Good news on brain-aging from The Nun Study

Healthy Brains for a Lifetime

We really DON’T have to lose it as we age

by Madelyn Griffith-Haynie, CTP, CMC, A.C.T, MCC, SCAC
Reflections on Cognitive Impairment and Dementia Protection

Cognitive decline is NOT inevitable

A quick review before some data that will bring smiles to a lot of worried faces (especially for writers!):

There is still a lot to learn from School Sisters of Notre Dame “Nun” Study — the longitudinal scientific exploration of aging and Alzheimer’s disease originally funded by the National Institute on Aging.  Data, tissue, and genetic material collected in this landmark study will, no doubt, prove invaluable to a great many meta-studies long into the future.

Thanks to the Sisters’ unprecedented generosity of spirit, however, we now know a lot more about how the brain ages than we did, even a few years ago.  We also know more about dementia and what factors seem to be neuro-protective.

The oft-cited study centers on a group of a relatively homogeneous order of 678 Roman Catholic sisters (American, no drug use, little or no alcohol or tobacco, similar housing and reproductive histories, etc.) — which minimizes extraneous variables that may confound other similar research.

Along with, ultimately, hundreds of others in their order, a few brave nuns agreed to volunteer for a long-term study of aging and Alzheimer’s disease, hoping to provide evidence that might be used to teach the rest of us how to escape the worst ravages of this heartbreaking illness.

To repeat a comment from my last article [You don’t HAVE to lose it as you age: Moving Past Mind-Blips and “Senior Moments”]:

Upon autopsy, even some of the individuals discovered to have what used to be accepted as “positive Alzheimer’s identifiers” (senile plaques and neurofibrillary tangles), managed to escape the behavioral devastation of the disease.

Others had only recently begun to exhibit signs of mental decline in the year or two before their deaths (at 80 and beyond), despite brains that would have predicted a significantly earlier onset of dementia.

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About the Nun Study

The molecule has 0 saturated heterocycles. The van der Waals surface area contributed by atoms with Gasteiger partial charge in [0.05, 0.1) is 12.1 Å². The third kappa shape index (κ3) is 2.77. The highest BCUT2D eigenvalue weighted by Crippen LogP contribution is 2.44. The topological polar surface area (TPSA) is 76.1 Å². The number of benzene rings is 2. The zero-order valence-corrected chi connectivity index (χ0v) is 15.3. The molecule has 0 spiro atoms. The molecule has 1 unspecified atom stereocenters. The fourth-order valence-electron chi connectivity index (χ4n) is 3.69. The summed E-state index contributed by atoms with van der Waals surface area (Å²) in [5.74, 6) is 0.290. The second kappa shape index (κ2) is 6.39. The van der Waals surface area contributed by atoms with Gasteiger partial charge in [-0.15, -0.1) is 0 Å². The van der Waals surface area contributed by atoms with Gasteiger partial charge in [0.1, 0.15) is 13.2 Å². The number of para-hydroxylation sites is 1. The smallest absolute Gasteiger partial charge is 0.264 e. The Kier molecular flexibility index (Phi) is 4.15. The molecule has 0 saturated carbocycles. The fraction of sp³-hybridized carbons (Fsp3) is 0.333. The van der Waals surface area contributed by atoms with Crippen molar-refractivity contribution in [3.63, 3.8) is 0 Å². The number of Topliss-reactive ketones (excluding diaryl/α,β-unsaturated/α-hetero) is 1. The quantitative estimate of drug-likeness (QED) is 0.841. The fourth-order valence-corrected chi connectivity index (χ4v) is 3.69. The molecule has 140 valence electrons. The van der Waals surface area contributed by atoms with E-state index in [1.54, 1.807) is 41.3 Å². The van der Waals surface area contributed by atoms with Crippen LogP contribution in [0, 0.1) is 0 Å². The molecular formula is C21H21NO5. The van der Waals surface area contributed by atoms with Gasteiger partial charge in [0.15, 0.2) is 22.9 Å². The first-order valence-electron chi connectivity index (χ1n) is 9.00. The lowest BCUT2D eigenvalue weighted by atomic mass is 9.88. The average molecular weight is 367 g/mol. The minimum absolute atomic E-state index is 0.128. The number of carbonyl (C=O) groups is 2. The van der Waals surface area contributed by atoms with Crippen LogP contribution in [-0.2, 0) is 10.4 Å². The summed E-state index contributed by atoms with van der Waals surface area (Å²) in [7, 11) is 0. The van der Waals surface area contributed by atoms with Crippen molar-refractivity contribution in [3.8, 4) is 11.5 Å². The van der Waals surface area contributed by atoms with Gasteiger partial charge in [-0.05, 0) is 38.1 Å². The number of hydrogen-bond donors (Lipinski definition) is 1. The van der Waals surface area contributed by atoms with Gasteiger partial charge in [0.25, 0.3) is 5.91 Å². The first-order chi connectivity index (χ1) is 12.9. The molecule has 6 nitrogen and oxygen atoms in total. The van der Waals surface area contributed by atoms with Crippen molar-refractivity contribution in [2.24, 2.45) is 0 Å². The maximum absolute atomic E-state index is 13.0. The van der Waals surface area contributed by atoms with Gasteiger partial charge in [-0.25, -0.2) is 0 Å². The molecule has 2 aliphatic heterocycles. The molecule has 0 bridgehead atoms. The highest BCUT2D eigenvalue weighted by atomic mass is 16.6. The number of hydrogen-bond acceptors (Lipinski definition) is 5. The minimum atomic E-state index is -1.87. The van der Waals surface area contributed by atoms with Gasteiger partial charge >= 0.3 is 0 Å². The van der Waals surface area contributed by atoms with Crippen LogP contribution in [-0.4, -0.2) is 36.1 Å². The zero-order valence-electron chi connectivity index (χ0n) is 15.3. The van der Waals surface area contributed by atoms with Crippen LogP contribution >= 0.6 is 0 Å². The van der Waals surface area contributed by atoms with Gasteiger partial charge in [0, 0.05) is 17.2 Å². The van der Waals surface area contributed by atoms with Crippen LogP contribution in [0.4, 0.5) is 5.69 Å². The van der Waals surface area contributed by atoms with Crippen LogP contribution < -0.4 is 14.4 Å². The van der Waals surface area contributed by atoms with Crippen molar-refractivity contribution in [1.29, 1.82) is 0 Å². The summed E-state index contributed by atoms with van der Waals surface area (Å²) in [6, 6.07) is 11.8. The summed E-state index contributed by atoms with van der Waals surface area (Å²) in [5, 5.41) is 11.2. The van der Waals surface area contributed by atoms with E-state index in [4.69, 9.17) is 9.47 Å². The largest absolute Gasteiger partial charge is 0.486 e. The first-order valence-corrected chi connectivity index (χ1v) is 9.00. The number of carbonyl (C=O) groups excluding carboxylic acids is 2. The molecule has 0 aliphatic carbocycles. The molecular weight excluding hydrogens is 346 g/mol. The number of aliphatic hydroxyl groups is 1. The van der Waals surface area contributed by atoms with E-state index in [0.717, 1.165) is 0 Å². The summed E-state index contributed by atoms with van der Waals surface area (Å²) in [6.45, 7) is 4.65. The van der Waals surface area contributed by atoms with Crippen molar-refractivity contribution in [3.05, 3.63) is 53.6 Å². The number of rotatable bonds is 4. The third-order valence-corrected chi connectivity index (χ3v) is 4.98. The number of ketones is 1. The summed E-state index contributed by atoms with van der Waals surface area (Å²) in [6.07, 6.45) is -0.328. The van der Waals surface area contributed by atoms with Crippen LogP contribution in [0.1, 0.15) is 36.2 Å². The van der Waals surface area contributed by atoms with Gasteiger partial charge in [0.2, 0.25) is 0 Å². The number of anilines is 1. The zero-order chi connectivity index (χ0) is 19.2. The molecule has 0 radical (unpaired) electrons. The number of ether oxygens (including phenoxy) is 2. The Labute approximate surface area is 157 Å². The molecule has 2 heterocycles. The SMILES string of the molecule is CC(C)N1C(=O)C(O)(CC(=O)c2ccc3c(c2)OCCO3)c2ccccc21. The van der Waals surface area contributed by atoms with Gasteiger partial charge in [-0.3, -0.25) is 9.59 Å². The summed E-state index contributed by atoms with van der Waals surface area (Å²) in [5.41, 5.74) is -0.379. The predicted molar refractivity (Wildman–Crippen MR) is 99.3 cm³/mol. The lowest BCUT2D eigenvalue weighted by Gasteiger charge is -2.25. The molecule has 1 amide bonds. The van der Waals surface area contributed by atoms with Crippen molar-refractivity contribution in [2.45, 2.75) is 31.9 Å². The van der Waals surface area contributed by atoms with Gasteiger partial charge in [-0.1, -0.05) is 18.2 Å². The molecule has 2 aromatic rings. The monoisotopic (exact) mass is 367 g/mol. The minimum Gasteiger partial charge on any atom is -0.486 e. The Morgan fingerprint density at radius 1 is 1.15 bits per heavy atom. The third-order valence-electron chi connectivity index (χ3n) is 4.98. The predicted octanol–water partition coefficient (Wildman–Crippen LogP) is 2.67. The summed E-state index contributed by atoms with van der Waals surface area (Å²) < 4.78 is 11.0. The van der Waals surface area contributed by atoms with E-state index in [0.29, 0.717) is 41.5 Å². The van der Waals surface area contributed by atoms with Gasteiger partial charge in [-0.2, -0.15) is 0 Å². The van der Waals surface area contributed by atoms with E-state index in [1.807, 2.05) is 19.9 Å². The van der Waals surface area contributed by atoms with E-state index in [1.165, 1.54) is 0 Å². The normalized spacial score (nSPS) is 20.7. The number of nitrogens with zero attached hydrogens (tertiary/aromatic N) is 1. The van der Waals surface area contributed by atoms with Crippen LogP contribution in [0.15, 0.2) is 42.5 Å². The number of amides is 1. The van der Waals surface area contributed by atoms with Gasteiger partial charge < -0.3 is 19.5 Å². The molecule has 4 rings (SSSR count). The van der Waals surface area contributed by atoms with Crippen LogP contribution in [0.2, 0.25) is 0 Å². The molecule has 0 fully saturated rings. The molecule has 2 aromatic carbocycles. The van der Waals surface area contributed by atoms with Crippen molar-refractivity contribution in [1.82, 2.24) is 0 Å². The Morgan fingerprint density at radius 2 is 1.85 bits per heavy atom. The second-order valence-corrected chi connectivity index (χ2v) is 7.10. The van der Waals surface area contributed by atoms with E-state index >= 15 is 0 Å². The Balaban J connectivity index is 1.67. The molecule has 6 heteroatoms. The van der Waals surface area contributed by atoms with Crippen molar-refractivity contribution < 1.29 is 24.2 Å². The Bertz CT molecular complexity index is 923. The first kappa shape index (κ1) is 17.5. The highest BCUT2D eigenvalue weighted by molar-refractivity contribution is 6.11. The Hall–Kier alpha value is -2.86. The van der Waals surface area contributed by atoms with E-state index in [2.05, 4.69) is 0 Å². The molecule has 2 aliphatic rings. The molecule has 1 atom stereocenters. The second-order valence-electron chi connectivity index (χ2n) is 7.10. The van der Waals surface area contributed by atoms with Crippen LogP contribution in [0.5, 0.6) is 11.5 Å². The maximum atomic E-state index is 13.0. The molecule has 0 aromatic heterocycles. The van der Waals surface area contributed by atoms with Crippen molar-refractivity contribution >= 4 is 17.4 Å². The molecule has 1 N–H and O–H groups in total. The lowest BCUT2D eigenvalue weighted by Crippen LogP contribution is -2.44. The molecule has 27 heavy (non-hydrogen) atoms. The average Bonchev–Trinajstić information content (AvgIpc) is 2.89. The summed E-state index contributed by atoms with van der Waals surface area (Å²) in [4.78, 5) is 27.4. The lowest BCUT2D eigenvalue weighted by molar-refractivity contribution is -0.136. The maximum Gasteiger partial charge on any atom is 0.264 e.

The Nun Study is a unique resource for the study of brain diseases in the elderly. This far-sighted, detailed exploration of an aging community was begun in 1986 as a pilot study by David Snowdon, Ph.D., with his colleagues at the University of Minnesota – over 30 years ago now.

Using data collected from an order of nuns living in Mankato, Minnesota (the School Sisters of Notre Dame), they hoped to answer the following question:

“What factors in early, mid, and late life
increase the risk of Alzheimer’s disease
and other brain diseases such as stroke?”

With additional data from the 1990 expansion of the study to include six additional Notre Dame administrative centers (St. Louis, Baltimore, Milwaukee, Chicago, Dallas, and Wilton CT.), what is coming up in the analysis of the data is the answer to another, even more important question:

What factors in early, mid, and late life
seem to REDUCE the risk
of Alzheimer’s and other brain diseases?

They are also in the process of analyzing cognitive factors that seem to determine longevity as well as quality of life.

As disclosed on the original Study’s website, currently still available in archive,
there are 678 participating nuns.

When the study began, they were 75 to 102 years old, with an average age of  83.
To qualify, sisters had to be born before 1916.  Over 85 percent were teachers.

  • They represented a wide range of “oldsters” — from siblings in their 90s, highly functional with full-time jobs, to individuals twenty years younger who exhibited signs of severe cognitive disability, some bedridden, others barely able to communicate.
  • Each agreed to participate in yearly assessments of cognitive and physical functionality, including medical exams with blood sampling to supply data for genetic and nutritional studies.
  • They all agreed to donate their brains after their deaths, to be autopsied for neuropathologic studies.
  • In addition, they granted full and ongoing access to the convent archives for data to help determine, “accurate risk factor data spanning the entire lifespan of the participants.”